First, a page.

It’s a little uncomfortable out here on this limb, making assumptions about the tastes and dietary habits of two whole nations. But we all know that some foodstuffs—whether they are commemorative dishes or special drinks—really don’t work that well in everyday life, once taken out of their best-known context. For every daily meatball sub, there’s a rare simnel cake; for every cappuccino, an egg nog.
That’s not to say they’re not delicious in their own right, it’s just that once that special time has been and gone, the urge to keep eating or drinking tends to go with it.
So, for National Mint Julep Day, the end of a month long round of syrupy sweetness in Kentucky, here are five edible treats that also know not to outstay their welcome:
Granted, this isn’t a one-day thing, but you never hear of people sipping Pimm’s during the winter months. It doesn’t do well mulled or heated up. And it’s not even for drinking alone. The best Pimm’s comes in a jug, with lots of fruit and ice, and several glasses, on a picnic.
You may like to know the original drink was sold as an aid to digestion and associated with a chain of oyster bars in London. There are very few oyster bars in London any more, and we have antacids for digestion, but summer without Pimm’s is unthinkable.
Strawberries and cream
You can get strawberries in the supermarket all year round. Cream is not hard to come by, and yet there’s a definite season for strawberries and cream, starting around about now, and waning at some point in early August. The hardcore fans may continue late into September, or begin in March, but the peak for strawberries and cream (and Pimm’s, come to that) is definitely Wimbledon fortnight. That’s the event the dish is most closely associated with, inspiring people all over the country to rush out and get supplies, and inspiring the supermarket Tesco to invent a strawberries and cream sandwich in 2011. It did not catch on.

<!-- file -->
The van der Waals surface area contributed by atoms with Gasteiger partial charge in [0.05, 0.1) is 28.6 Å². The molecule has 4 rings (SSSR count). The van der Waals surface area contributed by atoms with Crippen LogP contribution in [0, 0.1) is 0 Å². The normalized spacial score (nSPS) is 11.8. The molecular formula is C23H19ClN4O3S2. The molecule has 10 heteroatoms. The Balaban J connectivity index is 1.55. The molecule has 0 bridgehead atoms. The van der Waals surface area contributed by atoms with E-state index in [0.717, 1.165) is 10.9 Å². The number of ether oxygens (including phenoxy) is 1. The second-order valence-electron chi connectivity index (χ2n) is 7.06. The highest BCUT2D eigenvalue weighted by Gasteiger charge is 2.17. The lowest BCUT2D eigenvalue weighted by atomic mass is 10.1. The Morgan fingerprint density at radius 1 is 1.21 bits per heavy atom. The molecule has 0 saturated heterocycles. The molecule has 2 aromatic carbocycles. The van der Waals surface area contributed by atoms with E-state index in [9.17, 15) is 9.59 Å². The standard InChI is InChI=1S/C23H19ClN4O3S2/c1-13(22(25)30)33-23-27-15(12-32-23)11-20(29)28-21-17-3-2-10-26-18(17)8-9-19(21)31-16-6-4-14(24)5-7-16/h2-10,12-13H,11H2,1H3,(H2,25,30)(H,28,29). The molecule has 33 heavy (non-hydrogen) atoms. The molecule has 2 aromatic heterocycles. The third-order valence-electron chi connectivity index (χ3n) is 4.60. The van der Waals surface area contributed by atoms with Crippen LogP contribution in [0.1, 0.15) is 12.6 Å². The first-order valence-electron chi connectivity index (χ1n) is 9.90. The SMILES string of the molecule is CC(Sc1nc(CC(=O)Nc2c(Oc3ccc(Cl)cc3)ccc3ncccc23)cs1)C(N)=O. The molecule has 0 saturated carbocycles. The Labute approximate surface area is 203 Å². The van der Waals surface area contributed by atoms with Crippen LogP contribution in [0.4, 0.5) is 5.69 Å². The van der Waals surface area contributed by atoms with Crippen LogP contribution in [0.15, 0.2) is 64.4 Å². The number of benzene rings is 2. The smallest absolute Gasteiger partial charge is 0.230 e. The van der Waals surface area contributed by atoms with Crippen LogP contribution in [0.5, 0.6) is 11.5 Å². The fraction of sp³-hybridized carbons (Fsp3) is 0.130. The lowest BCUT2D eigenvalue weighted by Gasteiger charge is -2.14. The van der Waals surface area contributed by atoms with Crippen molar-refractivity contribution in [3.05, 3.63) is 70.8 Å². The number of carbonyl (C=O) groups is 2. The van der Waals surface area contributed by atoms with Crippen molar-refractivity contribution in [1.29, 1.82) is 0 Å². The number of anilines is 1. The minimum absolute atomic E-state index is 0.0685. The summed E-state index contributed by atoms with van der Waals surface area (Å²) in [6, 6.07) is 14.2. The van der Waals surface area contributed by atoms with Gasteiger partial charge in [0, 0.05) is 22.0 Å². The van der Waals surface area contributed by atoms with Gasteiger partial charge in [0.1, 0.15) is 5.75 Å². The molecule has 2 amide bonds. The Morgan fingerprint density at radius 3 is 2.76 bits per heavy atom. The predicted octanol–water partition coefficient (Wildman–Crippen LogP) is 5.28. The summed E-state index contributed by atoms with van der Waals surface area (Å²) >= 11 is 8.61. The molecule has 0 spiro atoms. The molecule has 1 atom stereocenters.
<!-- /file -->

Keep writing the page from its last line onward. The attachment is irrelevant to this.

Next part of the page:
Hot cross buns
Because nothing says Easter like a fruit bun with a batter cross on the top. Of course, teacakes (essentially the same thing) are available and eaten all year round, but the hot cross bun is only for Easter time. I wonder if we could design and market a spider-web equivalent for Halloween…
BBC Food: hot cross buns
Again, no reason not to eat Scottish cuisine’s finest gift to the world (of non-vegetarians) all year round, and plenty of people do. It’s just harder to find in places where there is not a strong Scots community connection. The exception is mid-January, when supermarkets from Land’s End to, well, John O’Groats stock up with haggises for Burns’ Night (January 25), and grateful diners wonder why they don’t boil one up more often.
BBC Food: haggis
There’s only one use for brandy sauce, and that is as a hot custard to go with Christmas pudding. It is white, and it has brandy in it. Christmas pudding—which is traditionally soaked in brandy and set on fire before service—is clearly the sort of thing that only gets eaten once a year, and because of this (and the brandy hangovers) brandy sauce tends get left behind once the decorations are down. Maybe if it was poured into a mug and served as a winter warmer, things would be different.
BBC Food: brandy sauceRead More